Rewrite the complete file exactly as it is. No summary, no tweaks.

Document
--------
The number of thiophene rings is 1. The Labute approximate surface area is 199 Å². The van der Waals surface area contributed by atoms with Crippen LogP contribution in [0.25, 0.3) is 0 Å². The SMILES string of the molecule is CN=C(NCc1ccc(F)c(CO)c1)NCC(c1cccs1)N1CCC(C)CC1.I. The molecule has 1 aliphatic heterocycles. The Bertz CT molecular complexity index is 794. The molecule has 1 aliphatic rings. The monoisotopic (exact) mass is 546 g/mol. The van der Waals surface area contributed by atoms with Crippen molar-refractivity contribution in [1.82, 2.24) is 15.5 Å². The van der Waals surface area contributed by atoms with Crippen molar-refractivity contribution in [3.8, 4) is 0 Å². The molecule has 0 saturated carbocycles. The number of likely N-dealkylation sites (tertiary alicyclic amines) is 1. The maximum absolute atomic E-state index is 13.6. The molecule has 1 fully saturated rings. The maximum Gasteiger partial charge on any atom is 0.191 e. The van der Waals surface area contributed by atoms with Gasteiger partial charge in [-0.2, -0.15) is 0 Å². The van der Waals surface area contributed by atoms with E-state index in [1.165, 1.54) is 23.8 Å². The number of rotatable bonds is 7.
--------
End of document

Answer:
The number of thiophene rings is 1. The Labute approximate surface area is 199 Å². The van der Waals surface area contributed by atoms with Crippen LogP contribution in [0.25, 0.3) is 0 Å². The SMILES string of the molecule is CN=C(NCc1ccc(F)c(CO)c1)NCC(c1cccs1)N1CCC(C)CC1.I. The molecule has 1 aliphatic heterocycles. The Bertz CT molecular complexity index is 794. The molecule has 1 aliphatic rings. The monoisotopic (exact) mass is 546 g/mol. The van der Waals surface area contributed by atoms with Crippen molar-refractivity contribution in [1.82, 2.24) is 15.5 Å². The van der Waals surface area contributed by atoms with Crippen molar-refractivity contribution in [3.8, 4) is 0 Å². The molecule has 0 saturated carbocycles. The number of likely N-dealkylation sites (tertiary alicyclic amines) is 1. The maximum absolute atomic E-state index is 13.6. The molecule has 1 fully saturated rings. The maximum Gasteiger partial charge on any atom is 0.191 e. The van der Waals surface area contributed by atoms with Gasteiger partial charge in [-0.2, -0.15) is 0 Å². The van der Waals surface area contributed by atoms with E-state index in [1.165, 1.54) is 23.8 Å². The number of rotatable bonds is 7.